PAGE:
The fetus in the womb is surrounded by two adjacent amniotic membranes - much like the thin membrane under the shell of a chicken egg. As long as the membranes are intact, they protect the fetus by preventing bacteria from entering the uterus and amniotic fluid from leaking out.
The two membranes are called the chorion (choroid) and the amnion (aqueous membrane). Korion is the outermost layer and amnion the one closest to the fetus and adjacent to the amniotic fluid.
The fetal membranes help to protect the fetus and the umbilical cord by keeping the pressure of the amniotic fluid evenly distributed inside the uterus, for example during contractions. By allowing the fetus to move in the amniotic fluid, it contributes to the development of the fetal muscles, bones and lungs.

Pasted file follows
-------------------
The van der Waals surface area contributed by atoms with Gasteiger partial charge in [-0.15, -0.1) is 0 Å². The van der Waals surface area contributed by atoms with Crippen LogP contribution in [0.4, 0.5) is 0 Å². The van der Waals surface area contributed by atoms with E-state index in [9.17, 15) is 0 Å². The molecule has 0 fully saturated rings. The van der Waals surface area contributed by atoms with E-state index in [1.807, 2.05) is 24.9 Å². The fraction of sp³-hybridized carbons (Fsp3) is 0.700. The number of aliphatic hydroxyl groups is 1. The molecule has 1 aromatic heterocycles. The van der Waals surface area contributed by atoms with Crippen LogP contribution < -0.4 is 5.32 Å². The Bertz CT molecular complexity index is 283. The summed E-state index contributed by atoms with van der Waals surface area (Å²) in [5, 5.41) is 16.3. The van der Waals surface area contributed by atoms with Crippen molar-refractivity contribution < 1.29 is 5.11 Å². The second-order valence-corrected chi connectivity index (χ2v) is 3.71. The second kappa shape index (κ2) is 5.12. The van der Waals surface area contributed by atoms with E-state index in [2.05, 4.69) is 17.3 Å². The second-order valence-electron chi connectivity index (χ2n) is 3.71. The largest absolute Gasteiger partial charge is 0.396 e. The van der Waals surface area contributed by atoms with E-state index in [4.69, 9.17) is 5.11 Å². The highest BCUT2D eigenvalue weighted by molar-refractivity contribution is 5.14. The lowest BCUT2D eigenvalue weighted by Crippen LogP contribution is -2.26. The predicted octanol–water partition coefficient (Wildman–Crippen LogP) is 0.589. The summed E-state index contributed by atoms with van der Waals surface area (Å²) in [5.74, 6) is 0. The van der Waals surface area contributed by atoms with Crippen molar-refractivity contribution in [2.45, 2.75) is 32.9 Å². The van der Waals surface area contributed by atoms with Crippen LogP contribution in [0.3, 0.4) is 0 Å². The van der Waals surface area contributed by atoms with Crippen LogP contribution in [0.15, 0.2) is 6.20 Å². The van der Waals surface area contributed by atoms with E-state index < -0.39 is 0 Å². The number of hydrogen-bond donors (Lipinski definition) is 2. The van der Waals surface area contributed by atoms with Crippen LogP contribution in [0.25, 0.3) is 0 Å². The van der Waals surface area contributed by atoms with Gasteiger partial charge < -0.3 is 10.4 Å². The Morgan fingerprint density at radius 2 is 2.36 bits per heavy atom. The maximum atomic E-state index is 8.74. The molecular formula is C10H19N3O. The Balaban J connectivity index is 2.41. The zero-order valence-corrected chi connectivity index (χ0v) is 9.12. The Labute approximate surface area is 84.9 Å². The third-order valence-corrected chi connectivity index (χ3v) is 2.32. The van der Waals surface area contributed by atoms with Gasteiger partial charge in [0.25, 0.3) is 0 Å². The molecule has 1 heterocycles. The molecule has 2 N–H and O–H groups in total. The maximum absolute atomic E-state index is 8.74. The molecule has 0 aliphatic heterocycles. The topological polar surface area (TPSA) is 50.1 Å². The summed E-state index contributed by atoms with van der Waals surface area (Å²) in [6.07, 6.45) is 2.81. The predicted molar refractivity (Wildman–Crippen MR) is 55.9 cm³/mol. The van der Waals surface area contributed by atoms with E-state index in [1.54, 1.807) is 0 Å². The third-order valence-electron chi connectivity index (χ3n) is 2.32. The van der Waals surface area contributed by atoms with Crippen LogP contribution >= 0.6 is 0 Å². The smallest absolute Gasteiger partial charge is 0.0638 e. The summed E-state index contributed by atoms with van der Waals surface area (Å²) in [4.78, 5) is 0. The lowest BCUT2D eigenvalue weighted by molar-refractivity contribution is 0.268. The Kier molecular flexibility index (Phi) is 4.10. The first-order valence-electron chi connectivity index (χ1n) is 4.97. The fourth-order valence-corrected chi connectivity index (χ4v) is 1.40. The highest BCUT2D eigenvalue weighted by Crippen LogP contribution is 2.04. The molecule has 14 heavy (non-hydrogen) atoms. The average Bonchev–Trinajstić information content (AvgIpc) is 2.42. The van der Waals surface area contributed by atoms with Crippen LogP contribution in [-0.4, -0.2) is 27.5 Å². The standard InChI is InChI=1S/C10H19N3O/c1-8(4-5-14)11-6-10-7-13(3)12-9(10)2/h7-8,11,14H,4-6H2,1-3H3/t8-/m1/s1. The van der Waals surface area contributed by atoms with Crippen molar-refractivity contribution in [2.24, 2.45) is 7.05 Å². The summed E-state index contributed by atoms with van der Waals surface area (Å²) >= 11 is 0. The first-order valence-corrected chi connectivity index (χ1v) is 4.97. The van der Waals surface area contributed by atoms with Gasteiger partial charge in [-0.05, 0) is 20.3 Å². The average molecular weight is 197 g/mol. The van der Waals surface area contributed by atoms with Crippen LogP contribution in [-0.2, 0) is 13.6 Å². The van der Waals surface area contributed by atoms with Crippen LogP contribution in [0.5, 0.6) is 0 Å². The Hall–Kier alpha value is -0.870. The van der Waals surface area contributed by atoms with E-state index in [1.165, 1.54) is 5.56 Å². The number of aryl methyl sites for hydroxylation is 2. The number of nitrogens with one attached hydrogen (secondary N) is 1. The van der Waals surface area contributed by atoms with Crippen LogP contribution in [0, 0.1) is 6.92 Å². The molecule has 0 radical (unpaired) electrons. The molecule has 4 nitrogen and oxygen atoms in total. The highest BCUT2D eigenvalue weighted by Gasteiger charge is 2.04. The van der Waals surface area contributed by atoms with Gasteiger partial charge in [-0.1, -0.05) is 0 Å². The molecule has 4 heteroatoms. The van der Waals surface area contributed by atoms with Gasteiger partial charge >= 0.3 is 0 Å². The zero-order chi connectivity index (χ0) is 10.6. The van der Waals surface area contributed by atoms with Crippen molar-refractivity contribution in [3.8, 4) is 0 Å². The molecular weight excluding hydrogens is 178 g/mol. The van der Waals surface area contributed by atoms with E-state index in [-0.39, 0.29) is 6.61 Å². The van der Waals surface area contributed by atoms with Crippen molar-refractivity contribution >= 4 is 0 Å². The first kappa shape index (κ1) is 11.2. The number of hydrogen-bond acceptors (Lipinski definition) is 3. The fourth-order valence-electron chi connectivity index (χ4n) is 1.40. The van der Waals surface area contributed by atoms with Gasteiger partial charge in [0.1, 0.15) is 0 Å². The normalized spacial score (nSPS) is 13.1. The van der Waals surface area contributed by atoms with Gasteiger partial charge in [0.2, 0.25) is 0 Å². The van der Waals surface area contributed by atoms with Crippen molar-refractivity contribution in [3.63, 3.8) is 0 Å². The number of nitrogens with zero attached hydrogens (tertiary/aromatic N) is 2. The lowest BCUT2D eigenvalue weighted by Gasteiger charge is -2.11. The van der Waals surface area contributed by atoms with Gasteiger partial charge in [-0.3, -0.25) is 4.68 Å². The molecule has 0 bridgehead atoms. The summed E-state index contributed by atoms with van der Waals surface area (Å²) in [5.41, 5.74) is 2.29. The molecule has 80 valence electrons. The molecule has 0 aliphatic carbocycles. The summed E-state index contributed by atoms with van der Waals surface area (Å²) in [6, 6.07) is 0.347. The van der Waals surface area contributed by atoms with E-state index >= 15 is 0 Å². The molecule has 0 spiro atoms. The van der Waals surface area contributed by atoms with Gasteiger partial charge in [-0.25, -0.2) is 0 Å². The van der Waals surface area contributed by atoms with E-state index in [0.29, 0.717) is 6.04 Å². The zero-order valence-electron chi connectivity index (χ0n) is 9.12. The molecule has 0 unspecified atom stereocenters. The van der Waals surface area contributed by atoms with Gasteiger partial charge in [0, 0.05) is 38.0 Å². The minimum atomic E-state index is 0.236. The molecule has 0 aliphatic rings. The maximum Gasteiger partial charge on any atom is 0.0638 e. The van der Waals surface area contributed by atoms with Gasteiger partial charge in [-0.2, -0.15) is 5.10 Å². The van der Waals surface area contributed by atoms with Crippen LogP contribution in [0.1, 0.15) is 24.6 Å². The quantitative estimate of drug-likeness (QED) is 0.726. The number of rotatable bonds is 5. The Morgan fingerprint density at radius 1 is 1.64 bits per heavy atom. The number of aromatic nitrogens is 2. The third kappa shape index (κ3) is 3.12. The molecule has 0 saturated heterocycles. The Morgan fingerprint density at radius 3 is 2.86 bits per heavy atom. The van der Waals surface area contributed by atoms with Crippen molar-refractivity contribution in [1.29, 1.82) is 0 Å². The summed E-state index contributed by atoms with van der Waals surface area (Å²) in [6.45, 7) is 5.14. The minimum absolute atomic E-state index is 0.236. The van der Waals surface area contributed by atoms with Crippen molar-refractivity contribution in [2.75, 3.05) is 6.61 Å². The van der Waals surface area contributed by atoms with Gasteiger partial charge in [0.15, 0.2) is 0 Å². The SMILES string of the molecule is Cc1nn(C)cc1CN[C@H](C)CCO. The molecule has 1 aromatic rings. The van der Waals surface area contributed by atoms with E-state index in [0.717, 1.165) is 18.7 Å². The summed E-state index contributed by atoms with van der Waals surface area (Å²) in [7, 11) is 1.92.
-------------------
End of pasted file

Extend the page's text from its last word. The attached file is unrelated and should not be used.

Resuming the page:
At the beginning of the pregnancy, the amniotic fluid is completely clear, but becomes increasingly cloudy due to hairs, sebum and skin particles shed by the fetus. Throughout pregnancy, new amniotic fluid is constantly being formed. The fetus swallows amniotic fluid, which is then absorbed in the gastrointestinal tract. The amniotic fluid is then discharged via the umbilical cord and placenta into the pregnant woman's bloodstream, but the fetus also urinates out any residual amniotic fluid. At around 38-39 weeks, the amniotic fluid volume peaks at around 1000 ml, and then declines normally. Amniotic fluid volume can be measured by ultrasound.
In the umbilical cord there are two arteries and a vein that help to supplying the fetus with oxygen-rich blood and removing carbon dioxide and waste products. The vessels are surrounded by a jelly-like structure made up of connective tissue. The umbilical cord is surrounded by the aqueous membrane and attaches to the placenta. The umbilical cord normally attaches centrally to the placenta.